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Insect Biochemistry and Molecular Biology 33 (2003) 11551164 www.elsevier.com/locate/ibmb
 

Summary: Insect Biochemistry and Molecular Biology 33 (2003) 11551164
www.elsevier.com/locate/ibmb
Proventriculus (cardia) plays a crucial role in immunity in tsetse
fly (Diptera: Glossinidiae)
Zhengrong Hao, Irene Kasumba, Serap Aksoy
Department of Epidemiology and Public Health, Section of Vector Biology, Yale University School of Medicine, New Haven, CT 06510 USA
Received 6 March 2003; accepted 24 July 2003
Abstract
Fat body and hemocytes play a central role in cellular and humoral responses for systemic infections in invertebrates, similar to
the mammalian liver and blood cells. Epithelial surfaces, in particular the midgut, participate in the initial local immune responses
in order to aid in the generation of the terminal cytotoxic molecules that mediate non-self recognition. Here, we describe for the
first time the immune responses of a cluster of cells at the foregut/midgut junction--known as proventriculus (cardia) in the medically
and agriculturally important insect, tsetse fly (Diptera: Glossinidae). We provide evidence for the transcriptional induction of the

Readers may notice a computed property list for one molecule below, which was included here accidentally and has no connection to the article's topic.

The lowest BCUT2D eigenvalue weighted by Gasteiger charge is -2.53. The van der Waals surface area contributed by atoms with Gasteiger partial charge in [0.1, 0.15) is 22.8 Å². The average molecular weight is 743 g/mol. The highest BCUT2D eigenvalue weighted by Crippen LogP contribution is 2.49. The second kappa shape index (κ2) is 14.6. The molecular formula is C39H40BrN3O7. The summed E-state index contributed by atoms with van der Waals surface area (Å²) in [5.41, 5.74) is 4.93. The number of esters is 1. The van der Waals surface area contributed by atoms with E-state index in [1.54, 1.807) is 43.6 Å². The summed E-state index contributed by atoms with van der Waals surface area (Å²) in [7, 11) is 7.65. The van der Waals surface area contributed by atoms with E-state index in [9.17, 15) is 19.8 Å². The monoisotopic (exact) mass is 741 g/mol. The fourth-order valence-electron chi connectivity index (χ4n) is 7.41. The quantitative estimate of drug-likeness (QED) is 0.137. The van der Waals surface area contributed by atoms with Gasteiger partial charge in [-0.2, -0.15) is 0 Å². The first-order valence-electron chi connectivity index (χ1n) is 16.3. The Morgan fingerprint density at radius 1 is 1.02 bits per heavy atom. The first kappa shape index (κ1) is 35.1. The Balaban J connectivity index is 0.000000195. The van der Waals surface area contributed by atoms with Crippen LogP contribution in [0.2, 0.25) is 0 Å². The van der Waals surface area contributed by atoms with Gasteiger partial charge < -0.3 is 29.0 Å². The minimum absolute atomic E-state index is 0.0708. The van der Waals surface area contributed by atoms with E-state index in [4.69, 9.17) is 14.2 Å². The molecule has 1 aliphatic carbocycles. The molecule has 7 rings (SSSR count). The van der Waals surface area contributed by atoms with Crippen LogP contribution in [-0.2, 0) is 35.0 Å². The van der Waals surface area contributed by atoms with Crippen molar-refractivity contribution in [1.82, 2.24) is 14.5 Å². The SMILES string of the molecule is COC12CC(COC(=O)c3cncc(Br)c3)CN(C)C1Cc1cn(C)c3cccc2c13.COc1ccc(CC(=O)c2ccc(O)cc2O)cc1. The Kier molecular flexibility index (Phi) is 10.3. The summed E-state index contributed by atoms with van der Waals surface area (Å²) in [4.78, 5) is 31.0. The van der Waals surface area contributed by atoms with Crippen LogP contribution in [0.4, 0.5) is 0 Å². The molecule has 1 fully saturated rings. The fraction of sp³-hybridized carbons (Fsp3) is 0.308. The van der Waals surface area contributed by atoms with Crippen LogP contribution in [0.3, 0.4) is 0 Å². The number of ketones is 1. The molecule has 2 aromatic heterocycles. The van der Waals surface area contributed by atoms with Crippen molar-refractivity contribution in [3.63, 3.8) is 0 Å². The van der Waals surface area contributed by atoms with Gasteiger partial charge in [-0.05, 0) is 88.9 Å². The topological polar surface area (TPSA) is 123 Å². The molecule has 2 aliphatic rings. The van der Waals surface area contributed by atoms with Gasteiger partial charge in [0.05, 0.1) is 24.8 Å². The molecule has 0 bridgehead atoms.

antimicrobial peptides attacin and defensin as well as for the reactive nitrogen intermediate (RNI) nitric oxide synthase (NOS) upon
microbial challenge by either microinjection or feeding. Proventriculus from immune challenged flies also has higher NOS and
nitric oxide (NO) activities as well as increased levels of the reactive oxygen intermediate (ROI), hydrogen peroxide (H2O2). In
several vector pathogen systems, including tsetse flies and African trypanosomes, stimulation of systemic responses prior to pathogen
acquisition has been shown to reduce disease transmission. Furthermore, the induction of systemic immune responses has been
documented while pathogens are still differentiating within the midgut environment. While evidence for a close molecular communi-
cation between the local and systemic responses is accumulating, the molecular signals that mediate these interactions are at present

  

Source: Aksoy, Serap - School of Public Health, Yale University

 

Collections: Biology and Medicine